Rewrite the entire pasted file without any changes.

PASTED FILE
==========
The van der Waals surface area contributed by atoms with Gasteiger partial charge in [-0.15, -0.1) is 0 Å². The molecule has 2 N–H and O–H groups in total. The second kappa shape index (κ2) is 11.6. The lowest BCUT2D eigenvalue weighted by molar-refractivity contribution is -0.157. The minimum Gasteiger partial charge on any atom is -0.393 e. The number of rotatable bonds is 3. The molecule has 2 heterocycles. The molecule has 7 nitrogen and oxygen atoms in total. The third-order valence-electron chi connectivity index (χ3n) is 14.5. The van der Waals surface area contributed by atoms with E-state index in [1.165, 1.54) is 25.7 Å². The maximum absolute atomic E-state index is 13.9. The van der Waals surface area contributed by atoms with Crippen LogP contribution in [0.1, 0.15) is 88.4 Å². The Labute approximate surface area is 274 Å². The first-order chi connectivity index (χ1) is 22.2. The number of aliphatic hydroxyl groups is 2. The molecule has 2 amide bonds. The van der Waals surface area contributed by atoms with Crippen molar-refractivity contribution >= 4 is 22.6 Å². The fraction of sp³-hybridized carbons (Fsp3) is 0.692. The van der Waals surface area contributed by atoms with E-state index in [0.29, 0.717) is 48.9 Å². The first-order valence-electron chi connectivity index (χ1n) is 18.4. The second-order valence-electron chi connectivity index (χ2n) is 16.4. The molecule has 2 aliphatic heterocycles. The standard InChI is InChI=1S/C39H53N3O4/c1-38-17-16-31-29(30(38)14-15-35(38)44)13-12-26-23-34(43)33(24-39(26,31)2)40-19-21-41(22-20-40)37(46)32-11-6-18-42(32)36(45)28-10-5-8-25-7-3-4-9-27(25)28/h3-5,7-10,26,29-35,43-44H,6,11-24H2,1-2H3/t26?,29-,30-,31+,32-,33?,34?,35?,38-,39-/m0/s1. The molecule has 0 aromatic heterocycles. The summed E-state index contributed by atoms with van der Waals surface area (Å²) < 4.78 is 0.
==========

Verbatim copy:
The van der Waals surface area contributed by atoms with Gasteiger partial charge in [-0.15, -0.1) is 0 Å². The molecule has 2 N–H and O–H groups in total. The second kappa shape index (κ2) is 11.6. The lowest BCUT2D eigenvalue weighted by molar-refractivity contribution is -0.157. The minimum Gasteiger partial charge on any atom is -0.393 e. The number of rotatable bonds is 3. The molecule has 2 heterocycles. The molecule has 7 nitrogen and oxygen atoms in total. The third-order valence-electron chi connectivity index (χ3n) is 14.5. The van der Waals surface area contributed by atoms with E-state index in [1.165, 1.54) is 25.7 Å². The maximum absolute atomic E-state index is 13.9. The van der Waals surface area contributed by atoms with Crippen LogP contribution in [0.1, 0.15) is 88.4 Å². The Labute approximate surface area is 274 Å². The first-order chi connectivity index (χ1) is 22.2. The number of aliphatic hydroxyl groups is 2. The molecule has 2 amide bonds. The van der Waals surface area contributed by atoms with Crippen molar-refractivity contribution >= 4 is 22.6 Å². The fraction of sp³-hybridized carbons (Fsp3) is 0.692. The van der Waals surface area contributed by atoms with E-state index in [0.29, 0.717) is 48.9 Å². The first-order valence-electron chi connectivity index (χ1n) is 18.4. The second-order valence-electron chi connectivity index (χ2n) is 16.4. The molecule has 2 aliphatic heterocycles. The standard InChI is InChI=1S/C39H53N3O4/c1-38-17-16-31-29(30(38)14-15-35(38)44)13-12-26-23-34(43)33(24-39(26,31)2)40-19-21-41(22-20-40)37(46)32-11-6-18-42(32)36(45)28-10-5-8-25-7-3-4-9-27(25)28/h3-5,7-10,26,29-35,43-44H,6,11-24H2,1-2H3/t26?,29-,30-,31+,32-,33?,34?,35?,38-,39-/m0/s1. The molecule has 0 aromatic heterocycles. The summed E-state index contributed by atoms with van der Waals surface area (Å²) < 4.78 is 0.